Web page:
According to John’s Gospel, Jesus doesn’t walk in and begin to argue with Thomas, instead he seeks Thomas out. Somehow, he knew the doubt that Thomas had, and he meets him in that place of doubt…behind closed doors. And this is part of the Good News that we are to take away from the Gospel story…Jesus meets us in our doubt. While all our questions may not be answered in ways that we expect or desire, Jesus meets us in the midst of those questions, behind the closed doors that we have created, with love.
One of the things I’ve often wondered about is if Thomas recognized Jesus. Mary Magdalene didn’t seem to, until her name was called. So I assume Thomas didn’t either until he was invited to touch him. What that tells me is that sometimes “seeing” isn’t necessarily believing…sometimes in order to recognize Jesus in our midst, we have to touch and listen.
And here’s the second part of the Good News from the Gospel story. Sometimes we can’t recognize Jesus, or resurrection life, until we listen to people’s stories. Sometimes we can’t recognize Jesus, or resurrection life, until we’ve touched a broken body. That somehow when we touch and listen, we are able to see. Henri Nouwen has written about Jesus as the wounded healer. That Jesus is among those who are broken, alone, afraid, marginalized, doubting, because he too was broken, alone, afraid, marginalized and doubting. Jesus is the wounded healer who comes to us in love.
So how do we recognize Jesus when he comes to us in our doubt? Well, according to the gospel, Jesus comes in peace. Jesus doesn’t come arguing with us or blaming us for our guilt, but comes to offer peace to our worried hearts.
Jesus comes to us in the words of comfort from a friend or neighbor. Jesus comes to us with empty hands and a story to tell. Jesus comes as a warm embrace.
One of my favorite songs is “Grandma’s Hands” by Bill Withers. Some of the lyrics read:
Clapped in church on Sunday morning
Played a tambourine so well
Soothed a local unwed mother
Used to ache sometimes and swell
Used to hand me piece of candy
Picked me up each time I fell
Boy, they really came in handy
She'd say, "Matty don' you whip that boy
What you want to spank him for?
He didn't drop no apple core"
But I don't have Grandma anymore
If I get to Heaven I'll look for
Maybe for Bill Withers, Grandma’s hands were the hands of Jesus…bringing peace, love, relief and joy to a small corner of the world which had found itself locked behind closed doors.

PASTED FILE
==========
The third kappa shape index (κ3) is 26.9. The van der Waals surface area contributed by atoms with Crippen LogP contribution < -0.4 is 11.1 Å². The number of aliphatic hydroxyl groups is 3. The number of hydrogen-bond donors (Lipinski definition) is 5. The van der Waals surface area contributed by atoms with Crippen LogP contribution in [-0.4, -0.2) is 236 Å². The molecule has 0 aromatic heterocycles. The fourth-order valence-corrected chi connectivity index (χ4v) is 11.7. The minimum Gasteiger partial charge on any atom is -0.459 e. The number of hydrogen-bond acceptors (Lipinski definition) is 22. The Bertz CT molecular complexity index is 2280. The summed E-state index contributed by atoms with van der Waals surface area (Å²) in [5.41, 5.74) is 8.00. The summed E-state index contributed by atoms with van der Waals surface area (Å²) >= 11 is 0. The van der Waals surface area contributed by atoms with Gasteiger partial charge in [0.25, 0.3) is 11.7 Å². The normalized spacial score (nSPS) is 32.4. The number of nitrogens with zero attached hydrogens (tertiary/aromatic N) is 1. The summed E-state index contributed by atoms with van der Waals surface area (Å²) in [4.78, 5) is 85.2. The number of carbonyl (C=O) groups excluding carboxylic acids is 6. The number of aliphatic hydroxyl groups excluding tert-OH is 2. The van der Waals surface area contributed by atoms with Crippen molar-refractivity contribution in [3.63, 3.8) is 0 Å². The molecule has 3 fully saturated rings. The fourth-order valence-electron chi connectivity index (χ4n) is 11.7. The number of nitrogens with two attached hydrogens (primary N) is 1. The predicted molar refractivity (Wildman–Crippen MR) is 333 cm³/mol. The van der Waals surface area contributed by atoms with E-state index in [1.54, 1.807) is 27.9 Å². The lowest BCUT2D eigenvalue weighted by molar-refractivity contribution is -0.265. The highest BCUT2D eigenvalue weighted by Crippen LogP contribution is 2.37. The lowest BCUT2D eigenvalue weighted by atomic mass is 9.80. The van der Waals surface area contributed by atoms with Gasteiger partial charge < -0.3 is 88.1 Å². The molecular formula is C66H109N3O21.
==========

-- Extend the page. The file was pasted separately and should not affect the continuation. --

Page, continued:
Jesus appears again and again to us…
So I invite you to consider what’s keeping you locked behind closed doors, and when you might have encountered the resurrected Jesus.
But Mary stood weeping. Have you ever thought of all the ways that you end up crying? Sometimes, it’s because you laugh so hard that tears just come. Or maybe you watch a movie with a happy ending that makes you cry, because you’re just so overcome with joy. Or you hear a song on the radio that reminds you of old friends. Or maybe you cry because you’re alone, worried, scared and sad. We cry for many reasons. Throughout Scripture, people weep. There is weeping in Isaiah, Jeremiah, Lamentations, the Psalms, and many others. Jesus wept for his friend Lazarus. The daughters of Jerusalem wept. And Mary Magdalene weeps.
The angels ask Mary, “why are you weeping”. She is alone and deeply grieved. She had stood at the foot of the cross and watched as her friend and teacher was crucified. She is scared. Maybe some of those who persecuted Jesus have stolen his body from the tomb. If so, what challenges might the disciples have to face soon? This moment of standing in front of the empty tomb, alone and afraid, must have been very overwhelming.
But then, a voice calls out to her…a voice that she at first doesn’t recognize. A voice that calls out her name—“Mary”. Why she doesn’t recognize Jesus at first has always been a mystery. Is he somehow transformed in bodily appearance due to the resurrection? Is it just the shear shock of seeing someone who was believed dead to be alive? Had she wept until her eyes were swollen shut? Scholars and theologians don’t know.